By Wild Bill Kelso, PSIA Certified Instructor

The Colorado Skier Safety Act is the law and is summarized way below at the bottom.

First the obvious:

  • Ski and board under control; ski within your ability.
  • Ski and board commensurate with conditions …. steepness, traffic, terrain, visibility and snow conditions.
  • Have skis and binding in good working conditions.  Replace old bindings as recommended by the manufacturer.  Bindings have a specific lifetime and expire due to old plastic getting brittle.  Your 8 or 10 year old bindings are probably no longer safe.
  • Look uphill before starting or traversing across a run.  Do not jump out in front of another skier or boarder.
  • Obey slow signs and designated slow skiing areas.

Most ski deaths are caused by inexperienced skiers skiing too fast on beginner or intermediate runs and veering into the trees.  Slow down on beginner runs.

Lifts:  Take your pole straps off your wrists to get on the lift.  Push yourself out with your poles to get up to the loading point and then put your poles together in one hand and look to the other side to get on the chair.  Keep your poles in one hand and hold them up high to get off.  Use the safety bar.  Do not scoot up to get off until you are on firm ground.  Stand up tall and ski away to get off.  Help little kids by pulling them by the hand getting on and off.  Ask the Liftie for help if you need.

Helmets:  Helmets are essential safety gear and have become cool and fashionable in Colorado.  They are considered one time use, so inspect them carefully for cracks or dents if you have an impact.  They have a shelf life due to plastic getting brittle so check the helmet expiration date.

Injury Prevention

Get in shape at home in the pre-season.  You can’t ski yourself into shape in a week.  Stretching is advisable first thing in the morning and warm up on easy runs before hitting the steeps and bumps.

Knee Injuries:  Many or most knee injuries occur when you fall into the back seat and try to recover.  The knee is not designed to lift you from out back and torn meniscus or worse can occur.  If you fallen to the back seat, let yourself down and don’t fight the fall.  It won’t hurt.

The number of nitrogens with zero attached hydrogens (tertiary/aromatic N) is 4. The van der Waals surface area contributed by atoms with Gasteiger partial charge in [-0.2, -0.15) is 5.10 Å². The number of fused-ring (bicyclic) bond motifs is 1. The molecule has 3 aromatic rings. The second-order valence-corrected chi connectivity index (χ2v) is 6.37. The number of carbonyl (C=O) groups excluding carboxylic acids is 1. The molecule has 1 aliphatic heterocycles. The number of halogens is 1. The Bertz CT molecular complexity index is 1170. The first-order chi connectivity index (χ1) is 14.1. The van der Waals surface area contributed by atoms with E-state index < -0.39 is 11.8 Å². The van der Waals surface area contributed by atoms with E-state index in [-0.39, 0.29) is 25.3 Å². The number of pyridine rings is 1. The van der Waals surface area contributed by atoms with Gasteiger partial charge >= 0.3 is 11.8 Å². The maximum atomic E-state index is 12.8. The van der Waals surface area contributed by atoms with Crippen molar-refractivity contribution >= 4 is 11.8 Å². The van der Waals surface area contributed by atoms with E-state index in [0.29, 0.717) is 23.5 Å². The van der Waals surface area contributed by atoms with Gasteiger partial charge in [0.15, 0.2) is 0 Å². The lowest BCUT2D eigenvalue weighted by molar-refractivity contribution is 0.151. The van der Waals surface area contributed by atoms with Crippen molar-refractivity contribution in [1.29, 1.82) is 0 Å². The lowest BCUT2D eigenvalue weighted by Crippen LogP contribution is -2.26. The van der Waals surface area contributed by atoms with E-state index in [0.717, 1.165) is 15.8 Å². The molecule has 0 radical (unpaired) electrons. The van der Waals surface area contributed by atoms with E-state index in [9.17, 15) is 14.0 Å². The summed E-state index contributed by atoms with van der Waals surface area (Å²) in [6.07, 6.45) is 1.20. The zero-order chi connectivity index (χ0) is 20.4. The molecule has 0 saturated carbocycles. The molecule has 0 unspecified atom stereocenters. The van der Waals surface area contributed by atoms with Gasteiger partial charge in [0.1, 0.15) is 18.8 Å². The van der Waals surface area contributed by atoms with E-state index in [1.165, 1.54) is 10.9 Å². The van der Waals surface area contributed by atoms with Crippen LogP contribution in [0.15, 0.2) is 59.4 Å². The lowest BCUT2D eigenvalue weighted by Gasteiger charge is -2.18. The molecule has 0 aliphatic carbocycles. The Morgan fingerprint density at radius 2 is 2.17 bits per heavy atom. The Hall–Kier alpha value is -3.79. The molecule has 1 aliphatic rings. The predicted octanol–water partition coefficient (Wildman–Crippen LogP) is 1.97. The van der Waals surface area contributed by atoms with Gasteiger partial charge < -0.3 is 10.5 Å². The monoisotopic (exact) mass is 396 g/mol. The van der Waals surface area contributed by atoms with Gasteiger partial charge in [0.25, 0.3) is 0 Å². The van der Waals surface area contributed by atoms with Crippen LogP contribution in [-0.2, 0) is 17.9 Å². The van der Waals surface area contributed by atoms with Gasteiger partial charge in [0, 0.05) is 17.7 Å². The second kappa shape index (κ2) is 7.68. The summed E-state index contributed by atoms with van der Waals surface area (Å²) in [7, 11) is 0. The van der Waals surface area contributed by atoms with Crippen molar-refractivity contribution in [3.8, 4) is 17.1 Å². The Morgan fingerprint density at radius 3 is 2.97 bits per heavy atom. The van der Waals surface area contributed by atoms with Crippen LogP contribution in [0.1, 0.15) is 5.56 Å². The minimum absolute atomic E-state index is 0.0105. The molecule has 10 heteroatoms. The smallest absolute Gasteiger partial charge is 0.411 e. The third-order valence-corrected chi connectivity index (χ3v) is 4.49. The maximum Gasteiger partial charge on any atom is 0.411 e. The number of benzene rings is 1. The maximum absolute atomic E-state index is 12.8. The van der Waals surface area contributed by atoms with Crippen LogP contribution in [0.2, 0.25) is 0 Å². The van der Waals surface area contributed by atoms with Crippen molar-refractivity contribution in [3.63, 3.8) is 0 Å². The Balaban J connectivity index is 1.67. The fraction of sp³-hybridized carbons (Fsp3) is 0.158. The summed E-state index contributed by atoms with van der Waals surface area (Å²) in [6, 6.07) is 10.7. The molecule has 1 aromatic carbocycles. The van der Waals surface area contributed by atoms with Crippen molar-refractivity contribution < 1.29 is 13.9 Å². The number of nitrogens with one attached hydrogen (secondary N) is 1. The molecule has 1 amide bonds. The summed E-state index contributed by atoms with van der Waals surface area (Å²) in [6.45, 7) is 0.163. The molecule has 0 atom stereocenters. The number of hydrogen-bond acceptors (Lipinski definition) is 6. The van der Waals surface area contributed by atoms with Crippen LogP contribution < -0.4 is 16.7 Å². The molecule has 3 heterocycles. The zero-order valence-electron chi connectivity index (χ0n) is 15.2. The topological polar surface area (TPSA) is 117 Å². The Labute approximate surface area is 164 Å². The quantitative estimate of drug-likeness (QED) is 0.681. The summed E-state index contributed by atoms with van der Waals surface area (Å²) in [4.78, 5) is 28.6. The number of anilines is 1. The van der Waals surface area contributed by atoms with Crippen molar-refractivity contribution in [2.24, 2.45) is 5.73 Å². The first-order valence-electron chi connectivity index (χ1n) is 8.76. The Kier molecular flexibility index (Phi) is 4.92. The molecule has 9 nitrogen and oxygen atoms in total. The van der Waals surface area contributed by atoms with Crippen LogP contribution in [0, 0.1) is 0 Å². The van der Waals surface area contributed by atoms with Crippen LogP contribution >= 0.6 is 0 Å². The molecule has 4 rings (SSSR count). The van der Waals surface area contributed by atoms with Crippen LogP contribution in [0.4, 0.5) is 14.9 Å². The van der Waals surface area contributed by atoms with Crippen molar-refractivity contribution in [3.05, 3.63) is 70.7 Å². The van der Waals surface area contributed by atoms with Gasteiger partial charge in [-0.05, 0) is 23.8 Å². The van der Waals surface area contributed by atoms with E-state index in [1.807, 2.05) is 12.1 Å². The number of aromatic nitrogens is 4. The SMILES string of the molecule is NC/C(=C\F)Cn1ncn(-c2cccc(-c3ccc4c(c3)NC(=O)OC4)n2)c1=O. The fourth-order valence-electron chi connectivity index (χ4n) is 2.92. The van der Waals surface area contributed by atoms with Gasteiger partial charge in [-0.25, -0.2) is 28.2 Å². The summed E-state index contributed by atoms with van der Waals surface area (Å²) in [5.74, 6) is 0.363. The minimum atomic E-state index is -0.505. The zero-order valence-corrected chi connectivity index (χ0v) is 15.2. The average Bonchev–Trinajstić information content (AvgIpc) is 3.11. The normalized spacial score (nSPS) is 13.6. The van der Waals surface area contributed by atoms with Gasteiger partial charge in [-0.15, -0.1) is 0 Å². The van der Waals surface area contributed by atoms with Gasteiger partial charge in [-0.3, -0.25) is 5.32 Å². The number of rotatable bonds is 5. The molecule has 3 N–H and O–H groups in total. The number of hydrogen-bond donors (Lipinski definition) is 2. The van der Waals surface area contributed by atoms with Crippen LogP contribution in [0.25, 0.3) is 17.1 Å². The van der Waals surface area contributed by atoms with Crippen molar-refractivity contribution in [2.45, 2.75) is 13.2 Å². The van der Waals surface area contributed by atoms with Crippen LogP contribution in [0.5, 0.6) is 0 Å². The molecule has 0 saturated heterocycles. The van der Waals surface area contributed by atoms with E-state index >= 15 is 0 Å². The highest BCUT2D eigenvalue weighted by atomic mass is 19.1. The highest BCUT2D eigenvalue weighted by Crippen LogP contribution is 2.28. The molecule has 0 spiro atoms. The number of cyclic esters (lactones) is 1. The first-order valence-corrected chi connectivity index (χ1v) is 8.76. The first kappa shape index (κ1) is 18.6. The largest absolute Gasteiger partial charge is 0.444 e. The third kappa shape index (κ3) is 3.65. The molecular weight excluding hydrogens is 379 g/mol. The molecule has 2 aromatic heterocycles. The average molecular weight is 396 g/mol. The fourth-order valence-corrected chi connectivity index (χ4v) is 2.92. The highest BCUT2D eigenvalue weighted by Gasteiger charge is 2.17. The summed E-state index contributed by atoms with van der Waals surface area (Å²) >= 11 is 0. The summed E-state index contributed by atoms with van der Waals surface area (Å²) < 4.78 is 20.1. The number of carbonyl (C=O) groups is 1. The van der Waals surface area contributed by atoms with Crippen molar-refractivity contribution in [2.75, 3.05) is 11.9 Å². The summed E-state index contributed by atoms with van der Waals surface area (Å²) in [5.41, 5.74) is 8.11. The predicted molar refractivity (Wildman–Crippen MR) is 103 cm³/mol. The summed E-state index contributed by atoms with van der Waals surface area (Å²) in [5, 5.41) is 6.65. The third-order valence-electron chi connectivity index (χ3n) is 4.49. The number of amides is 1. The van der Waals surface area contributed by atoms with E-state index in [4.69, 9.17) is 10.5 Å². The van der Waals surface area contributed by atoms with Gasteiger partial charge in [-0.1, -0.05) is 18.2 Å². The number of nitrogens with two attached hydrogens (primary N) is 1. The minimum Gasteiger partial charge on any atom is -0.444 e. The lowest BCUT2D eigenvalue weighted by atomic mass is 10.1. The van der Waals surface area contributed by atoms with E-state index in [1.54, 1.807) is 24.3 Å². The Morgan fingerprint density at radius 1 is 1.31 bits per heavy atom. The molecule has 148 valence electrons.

Thumbs, wrists and shoulder injuries:  Thumb, wrist and shoulder injuries are the most common injuries for boarders and can occur in skiers as well.  These injuries occur when you brace with an open hand during a fall.  There is much less chance of injury if you make a fist with your hand (not an open hand) and do a shoulder roll (as in gym class…. you remember!).  Skiers should continue to grasp their pole in a fist and not open the hand.  You should roll with the fall… don’t fight it.

Skin and Eye Protection:  Where high SPF suntan lotion and chapstick every day even when it is cloudy.  Goggles with UV protection are essential every gear.

Altitude Sickness:  Stay hydrated well before leaving home.  One aspirin a day helps some people.  The only cure to altitude sickness is to go back to the bottom.

Other Safe Practices:

  • When stopping for a break, stop near the side of the run leaving a lane between you and trees for oncoming yahoos to get by.
  • Don’t stop and stand immediately below a dropoff or road where oncoming traffic cannot see you.  If you can’t see them, they can’t see you.  If someone launches off the road or dropoff, they could hit you.  Leave a space for others if you need to stop on a road.  Do not stop and wait at an exit lane out of the trees.
  • Do not ski directly at your group who have stopped.  Ski towards them off to the side and swing in below the group.
  • Establish your corridor below you when you ski… don’t meander all over the hill.  Bombers come down will respect your corridor when you stake it out but if you meander all over they will buzz you.
  • It’s Colorado law that a person must stop in the event of a collision on the slopes and exchange contact information.  A Hit and Run is a serious offense.

Colorado Skier Safety Act – Know the Code; Seven Points to Your Responsibility Code

  • Always stay in control, and be able to stop or avoid other people or objects.
  • People ahead of you have the right of way. It is your responsibility to avoid them.
  • You must not stop where you obstruct a trail, or are not visible from above.
  • Whenever starting downhill or merging into a trail, look uphill and yield to others.
  • Always use devices to help prevent runaway equipment.
  • Observe all posted signs and warnings. Keep off closed trails and out of closed areas.
  • Prior to using any lift, you must have the knowledge and ability to load, ride and unload safely.

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